past perfect imperfections

One of the most common explanations of the use of the past perfect is this:

Sometimes, as a result of such an explanation, students come up with sentences such as this:

I answered the door when the plumber had rang the bell.

What can one do to avoid this situation? How would you explain to them that this sentence is ungrammatical?

You could send Pete and Rusty a note suggesting that they include a link to their simple past tense page on their past perfect page, for example.

Show Rusty and Pete how to fix the pipe themselves, thus avoiding the necessity of calling a plumber. No plumber, no doorbell, no need to write about it.

Plus they learn a valuable, marketable skill.

I could, but even students who have been taught how to use the past simple still make errors such as the above. Students of that type still ask why they can’t say:

I answered the door when the plumber had rang the bell when the rule says “The Past Perfect expresses the idea that something occurred before another action in the past. It can also show that something happened before a specific time in the past.”

What would you tell those students?

Never trust a plumber’s grammar, obviously.

Where did the plumber speak? I must have missed it?

I think in most cases when you use the past perfect instead of the simple past, you want to stress that between both events a significant period time passed. In your example, both events happen almost simultaneously.[YSaerTTEW443543]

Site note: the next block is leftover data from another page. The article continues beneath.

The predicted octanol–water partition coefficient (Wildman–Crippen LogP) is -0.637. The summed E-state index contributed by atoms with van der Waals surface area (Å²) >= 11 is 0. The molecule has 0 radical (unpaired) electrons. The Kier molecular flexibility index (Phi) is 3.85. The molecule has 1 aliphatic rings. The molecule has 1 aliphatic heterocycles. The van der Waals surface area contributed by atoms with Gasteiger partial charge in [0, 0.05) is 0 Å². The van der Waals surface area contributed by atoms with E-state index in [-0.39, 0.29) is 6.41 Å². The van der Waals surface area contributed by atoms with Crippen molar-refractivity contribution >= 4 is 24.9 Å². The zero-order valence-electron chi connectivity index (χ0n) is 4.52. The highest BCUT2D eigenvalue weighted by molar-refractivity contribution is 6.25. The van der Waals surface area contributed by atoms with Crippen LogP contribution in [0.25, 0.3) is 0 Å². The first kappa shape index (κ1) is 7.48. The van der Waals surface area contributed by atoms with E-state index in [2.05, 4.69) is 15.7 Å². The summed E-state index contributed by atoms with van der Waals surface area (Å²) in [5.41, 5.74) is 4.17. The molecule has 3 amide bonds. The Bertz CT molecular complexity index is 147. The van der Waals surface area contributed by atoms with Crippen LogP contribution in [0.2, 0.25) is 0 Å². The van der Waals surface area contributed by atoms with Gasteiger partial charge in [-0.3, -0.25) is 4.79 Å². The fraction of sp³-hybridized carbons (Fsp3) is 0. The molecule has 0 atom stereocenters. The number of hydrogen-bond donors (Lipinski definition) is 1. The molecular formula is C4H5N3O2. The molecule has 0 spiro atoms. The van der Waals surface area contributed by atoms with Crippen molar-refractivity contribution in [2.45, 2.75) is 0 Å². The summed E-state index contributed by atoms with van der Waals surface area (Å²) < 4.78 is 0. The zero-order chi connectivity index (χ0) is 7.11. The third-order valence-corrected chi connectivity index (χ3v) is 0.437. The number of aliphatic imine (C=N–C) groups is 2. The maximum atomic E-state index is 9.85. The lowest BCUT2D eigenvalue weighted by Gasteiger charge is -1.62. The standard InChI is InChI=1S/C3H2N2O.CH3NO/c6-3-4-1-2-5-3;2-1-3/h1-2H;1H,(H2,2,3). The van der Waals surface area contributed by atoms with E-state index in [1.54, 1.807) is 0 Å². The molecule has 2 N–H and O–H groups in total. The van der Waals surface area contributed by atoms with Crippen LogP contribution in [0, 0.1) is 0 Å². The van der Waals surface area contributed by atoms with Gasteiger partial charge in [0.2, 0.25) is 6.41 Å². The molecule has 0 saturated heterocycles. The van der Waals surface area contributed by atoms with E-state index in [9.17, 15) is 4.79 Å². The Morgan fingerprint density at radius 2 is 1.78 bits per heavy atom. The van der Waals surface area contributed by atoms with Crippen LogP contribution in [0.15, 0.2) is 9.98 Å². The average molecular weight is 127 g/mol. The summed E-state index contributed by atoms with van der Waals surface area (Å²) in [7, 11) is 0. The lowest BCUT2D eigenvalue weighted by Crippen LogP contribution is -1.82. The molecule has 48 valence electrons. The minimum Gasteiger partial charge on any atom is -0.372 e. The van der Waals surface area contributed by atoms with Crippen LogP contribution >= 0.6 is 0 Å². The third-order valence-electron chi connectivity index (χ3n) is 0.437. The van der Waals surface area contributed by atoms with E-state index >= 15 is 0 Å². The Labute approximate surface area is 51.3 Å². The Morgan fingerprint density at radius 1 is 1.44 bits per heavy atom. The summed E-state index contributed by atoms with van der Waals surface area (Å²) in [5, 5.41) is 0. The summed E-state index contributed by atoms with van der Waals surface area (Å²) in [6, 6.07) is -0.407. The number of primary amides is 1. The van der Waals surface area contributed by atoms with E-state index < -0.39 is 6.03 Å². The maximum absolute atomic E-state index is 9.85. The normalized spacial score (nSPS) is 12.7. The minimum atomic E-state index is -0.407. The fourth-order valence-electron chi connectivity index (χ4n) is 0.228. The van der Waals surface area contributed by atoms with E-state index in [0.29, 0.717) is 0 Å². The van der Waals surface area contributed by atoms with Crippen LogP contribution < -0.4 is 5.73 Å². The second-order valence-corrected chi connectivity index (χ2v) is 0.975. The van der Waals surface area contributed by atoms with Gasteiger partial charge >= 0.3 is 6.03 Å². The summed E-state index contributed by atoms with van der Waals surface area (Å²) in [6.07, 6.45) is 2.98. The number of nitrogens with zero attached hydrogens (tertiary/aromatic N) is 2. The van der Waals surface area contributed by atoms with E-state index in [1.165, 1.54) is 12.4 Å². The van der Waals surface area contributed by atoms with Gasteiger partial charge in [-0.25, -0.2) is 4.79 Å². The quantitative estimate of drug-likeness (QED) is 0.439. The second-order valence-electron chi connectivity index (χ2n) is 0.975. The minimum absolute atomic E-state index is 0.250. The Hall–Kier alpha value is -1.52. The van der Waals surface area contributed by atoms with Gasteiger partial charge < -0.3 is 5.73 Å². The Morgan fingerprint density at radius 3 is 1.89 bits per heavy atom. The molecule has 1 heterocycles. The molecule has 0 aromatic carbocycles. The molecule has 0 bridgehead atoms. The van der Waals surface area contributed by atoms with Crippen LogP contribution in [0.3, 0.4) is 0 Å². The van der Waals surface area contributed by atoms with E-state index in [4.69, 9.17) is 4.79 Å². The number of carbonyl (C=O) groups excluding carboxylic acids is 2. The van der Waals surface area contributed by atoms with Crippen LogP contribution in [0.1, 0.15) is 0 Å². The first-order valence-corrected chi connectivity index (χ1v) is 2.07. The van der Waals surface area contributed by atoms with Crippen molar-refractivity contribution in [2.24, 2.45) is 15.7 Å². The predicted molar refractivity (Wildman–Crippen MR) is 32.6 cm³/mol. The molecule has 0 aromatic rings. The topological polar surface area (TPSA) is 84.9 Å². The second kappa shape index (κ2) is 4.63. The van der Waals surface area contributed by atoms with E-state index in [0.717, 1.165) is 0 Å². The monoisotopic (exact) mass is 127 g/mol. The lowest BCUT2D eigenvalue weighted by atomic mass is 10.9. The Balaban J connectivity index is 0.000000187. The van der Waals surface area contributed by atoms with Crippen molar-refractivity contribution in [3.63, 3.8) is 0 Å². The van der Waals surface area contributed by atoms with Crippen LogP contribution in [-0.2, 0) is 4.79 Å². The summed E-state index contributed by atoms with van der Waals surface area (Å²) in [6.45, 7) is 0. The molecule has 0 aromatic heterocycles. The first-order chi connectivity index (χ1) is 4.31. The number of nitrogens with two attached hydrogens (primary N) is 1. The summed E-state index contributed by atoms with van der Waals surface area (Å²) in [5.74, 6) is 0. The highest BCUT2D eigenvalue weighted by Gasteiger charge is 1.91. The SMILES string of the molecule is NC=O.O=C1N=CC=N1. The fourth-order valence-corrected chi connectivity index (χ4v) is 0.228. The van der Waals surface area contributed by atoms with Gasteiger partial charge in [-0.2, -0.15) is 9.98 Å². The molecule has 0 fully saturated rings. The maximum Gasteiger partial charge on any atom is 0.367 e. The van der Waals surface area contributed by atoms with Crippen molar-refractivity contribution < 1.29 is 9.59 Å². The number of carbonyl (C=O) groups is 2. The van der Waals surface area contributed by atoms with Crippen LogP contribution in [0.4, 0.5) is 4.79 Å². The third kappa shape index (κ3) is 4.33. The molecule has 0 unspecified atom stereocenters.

TOEIC listening, photographs: A private airplane[YSaerTTEW443543]

An interesting observation, Torsten, but what does a student do with “in most cases” and “a significant period (of time)”?

Any person will understand that no language learned by trying to look for logical explanations of ‘grammar rules’. Just relax and enjoy exploring the language. Read more. Watch more TV, etc. Do the same activities you do when using your native language. Spend less time thinking about grammar.[YSaerTTEW443543]

TOEIC listening, photographs: Out for a walk[YSaerTTEW443543]

Do you suppose this might help, Molly?

The above is a partial quote from the same source as the partial quote in your first post.

Easy to say, but one of the most visited forums here is the English Vocabulary, Grammar and Idioms forum, and most question there seem to be about grammar. Also, if one is an ESL student study for one of the Cambridge Exams, for example, one really can not “Spend less time thinking about grammar.”.

How would it?

If you prepare for one of the Cambridge exams or for any other English language exam, you need to improve your English. The more you talk about grammar in terms of rules, the more difficult it gets for you. That’s why we encourage our forum users to ask specific questions providing us with as much context as possible. For example, if somebody reads a book and comes across a sentence, an expression or even a word they find difficult to understand, they can post them so we can discuss them.

By the way, I think Amy answered your question.[YSaerTTEW443543]

TOEIC listening, photographs: Methods of transportation[YSaerTTEW443543]